Blood pressure is the force blood applies to the arteries when it passes through them.
High blood pressure occurs when the heart pumps blood (systolic blood pressure) at a pressure of more than 140 millimeters of mercury, and when the heart's pressure at rest (diastolic blood pressure) is equivalent to or higher than 90 millimeters of mercury.
High blood pressure is classified into:
1. Primary, or of no known cause
2. Secondary, as a result of some disease.
High blood pressure occurs when the arteries become smaller or when they are damaged and the heart can't easily pump blood through them. Therefore, the heart exerts more force and pressure in order to pump blood and carry it and its nutrients to all the organs that need it.
Around 50 million Americans take medicine for high blood pressure and 15 million don't even know they have high blood pressure because, in general, they don't show any symptoms. That's why, high blood pressure is known as the "silent killer."
Having high blood pressure has significant consequences for your health. These include a higher likelihood of heart disease, heart attacks, and strokes. Arterial injuries also cause damage to the brain, kidneys, and other organs such as the eyes, which is particularly important for diabetics because high blood pressure provokes a rupturing of the small vessels of the eye thus resulting in diabetic retinopathy.
Factors that influence the onset of high blood pressure
Risk factors you can modify to stay healthy that influence the onset and control of high blood pressure include the following:
- Excess Weight.The risk for high blood pressure is 2 to 6 times greater for overweight people.
- Smoking.This activity damages the blood vessels and for each cigarette smoked, high blood pressure increases by 5 millimeter of mercury.
- Using oral contraceptives.
- Consuming a lot of animal fats (saturated fats)because they increase "bad" cholesterol.
- High consumption of alcohol.
- High consumption of salt.
Factors you can't modify are:
- Family background of high blood pressure
- Age has an influence as arteries become weaker with age.
- African-Americans have a greater risk of suffering from high blood pressure than Caucasians, while Hispanics have risks similar to those of non-Hispanic Caucasians.
Tips for lowering high blood pressure
Modifying your lifestyle is the basis for treating high blood pressure. You can achieve this if you:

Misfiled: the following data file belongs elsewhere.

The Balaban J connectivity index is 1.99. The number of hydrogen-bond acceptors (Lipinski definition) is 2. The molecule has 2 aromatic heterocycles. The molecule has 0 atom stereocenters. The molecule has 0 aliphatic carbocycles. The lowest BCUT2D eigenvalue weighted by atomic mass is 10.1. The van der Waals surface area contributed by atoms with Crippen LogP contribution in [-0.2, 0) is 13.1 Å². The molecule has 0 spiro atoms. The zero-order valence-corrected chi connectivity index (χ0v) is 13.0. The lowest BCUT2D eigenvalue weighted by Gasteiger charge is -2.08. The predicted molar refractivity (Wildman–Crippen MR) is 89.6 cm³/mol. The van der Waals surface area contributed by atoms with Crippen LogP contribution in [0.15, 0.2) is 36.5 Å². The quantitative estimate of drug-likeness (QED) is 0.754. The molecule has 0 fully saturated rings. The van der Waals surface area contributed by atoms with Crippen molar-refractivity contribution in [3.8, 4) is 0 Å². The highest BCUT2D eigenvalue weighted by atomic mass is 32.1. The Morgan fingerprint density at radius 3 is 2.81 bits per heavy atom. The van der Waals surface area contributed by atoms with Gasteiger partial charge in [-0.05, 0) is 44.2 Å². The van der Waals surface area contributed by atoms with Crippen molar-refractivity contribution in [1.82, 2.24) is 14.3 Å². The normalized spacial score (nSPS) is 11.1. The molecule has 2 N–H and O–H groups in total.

• Control your weight.It's been observed that high blood pressure lowers considerably when people are on a weight-loss diet. MyDietcan help you achieve it!
• Do physical activity.This helps you lose weight and once you've lost those extra pounds, it helps you maintain your weight. Try to do 30 minutes a day of moderate physical activity, or you can divide this time into short 10-minute periods. Try walking, riding a bike, or doing recreational activities. For example, a recent study revealed that gardening can be just as beneficial as any other type of exercise and, in addition, it improves mental health.
• Modify your eating habits.Some changes to your diet can largely benefit your health. Identify sources of salt (sodium) and potassium. The latter has beneficial effects on lowering high blood pressure, and the same goes for calcium.
• Consume less processed food. Buy and prepare more natural products such as fresh fruit and vegetables. When you go to the supermarket, read the labels and check to see that the sodium content in foods is not too high (less than 5%). In restaurants avoid deep-fried foods and look for fresh options.
• Eat less salt.You should replace part of the salt you're used to using for cooking with spices and herbs.
• Use healthy cooking methods.You should steam vegetables in order to conserve the potassium they contain. Almost all fruits are rich in potassium such as bananas, oranges, papayas, and melons. Potatoes are also a good source of potassium.
• Reduce fat intake.You can make low-fat meals by using half the margarine or butter you normally use.
All these changes will help you maintain a healthy heart. Making changes to our lifestyle not only benefits us, but also our family and friends. Practicing what you preach is the best way to keep your family healthy.
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